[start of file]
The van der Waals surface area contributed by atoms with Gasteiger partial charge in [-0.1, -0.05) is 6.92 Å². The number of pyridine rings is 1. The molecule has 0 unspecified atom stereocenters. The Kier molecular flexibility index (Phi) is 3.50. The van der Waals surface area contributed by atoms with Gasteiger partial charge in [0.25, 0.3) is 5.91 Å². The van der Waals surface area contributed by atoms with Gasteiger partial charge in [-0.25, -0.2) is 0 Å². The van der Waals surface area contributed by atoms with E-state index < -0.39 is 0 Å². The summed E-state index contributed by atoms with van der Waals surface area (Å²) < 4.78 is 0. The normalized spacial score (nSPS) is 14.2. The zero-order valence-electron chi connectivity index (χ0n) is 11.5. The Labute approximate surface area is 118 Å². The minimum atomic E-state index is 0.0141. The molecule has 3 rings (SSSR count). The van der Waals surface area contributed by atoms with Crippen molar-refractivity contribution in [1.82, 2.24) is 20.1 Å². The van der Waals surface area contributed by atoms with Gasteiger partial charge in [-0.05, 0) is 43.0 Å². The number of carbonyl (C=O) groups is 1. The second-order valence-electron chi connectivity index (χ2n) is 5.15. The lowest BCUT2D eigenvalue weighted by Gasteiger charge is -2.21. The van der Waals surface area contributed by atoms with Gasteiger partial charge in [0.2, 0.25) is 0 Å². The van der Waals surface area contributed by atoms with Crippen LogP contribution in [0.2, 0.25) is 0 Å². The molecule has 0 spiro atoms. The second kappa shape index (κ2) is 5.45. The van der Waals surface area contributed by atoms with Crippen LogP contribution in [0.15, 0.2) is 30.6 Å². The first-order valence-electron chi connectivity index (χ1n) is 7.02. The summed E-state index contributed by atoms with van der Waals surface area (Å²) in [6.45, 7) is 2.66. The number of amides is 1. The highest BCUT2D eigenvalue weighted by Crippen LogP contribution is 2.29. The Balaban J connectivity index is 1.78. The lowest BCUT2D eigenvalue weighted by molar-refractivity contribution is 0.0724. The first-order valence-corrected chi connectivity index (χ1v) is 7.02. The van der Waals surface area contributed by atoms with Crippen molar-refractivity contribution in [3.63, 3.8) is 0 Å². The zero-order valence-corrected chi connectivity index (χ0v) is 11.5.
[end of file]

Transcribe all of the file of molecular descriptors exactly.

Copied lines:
The van der Waals surface area contributed by atoms with Gasteiger partial charge in [-0.1, -0.05) is 6.92 Å². The number of pyridine rings is 1. The molecule has 0 unspecified atom stereocenters. The Kier molecular flexibility index (Phi) is 3.50. The van der Waals surface area contributed by atoms with Gasteiger partial charge in [0.25, 0.3) is 5.91 Å². The van der Waals surface area contributed by atoms with Gasteiger partial charge in [-0.25, -0.2) is 0 Å². The van der Waals surface area contributed by atoms with E-state index < -0.39 is 0 Å². The summed E-state index contributed by atoms with van der Waals surface area (Å²) < 4.78 is 0. The normalized spacial score (nSPS) is 14.2. The zero-order valence-electron chi connectivity index (χ0n) is 11.5. The Labute approximate surface area is 118 Å². The minimum atomic E-state index is 0.0141. The molecule has 3 rings (SSSR count). The van der Waals surface area contributed by atoms with Crippen molar-refractivity contribution in [1.82, 2.24) is 20.1 Å². The van der Waals surface area contributed by atoms with Gasteiger partial charge in [-0.05, 0) is 43.0 Å². The number of carbonyl (C=O) groups is 1. The second-order valence-electron chi connectivity index (χ2n) is 5.15. The lowest BCUT2D eigenvalue weighted by Gasteiger charge is -2.21. The van der Waals surface area contributed by atoms with Gasteiger partial charge in [0.2, 0.25) is 0 Å². The van der Waals surface area contributed by atoms with Crippen LogP contribution in [0.2, 0.25) is 0 Å². The molecule has 0 spiro atoms. The second kappa shape index (κ2) is 5.45. The van der Waals surface area contributed by atoms with Crippen LogP contribution in [0.15, 0.2) is 30.6 Å². The first-order valence-electron chi connectivity index (χ1n) is 7.02. The summed E-state index contributed by atoms with van der Waals surface area (Å²) in [6.45, 7) is 2.66. The number of amides is 1. The highest BCUT2D eigenvalue weighted by Crippen LogP contribution is 2.29. The Balaban J connectivity index is 1.78. The lowest BCUT2D eigenvalue weighted by molar-refractivity contribution is 0.0724. The first-order valence-corrected chi connectivity index (χ1v) is 7.02. The van der Waals surface area contributed by atoms with Crippen molar-refractivity contribution in [3.63, 3.8) is 0 Å². The zero-order valence-corrected chi connectivity index (χ0v) is 11.5.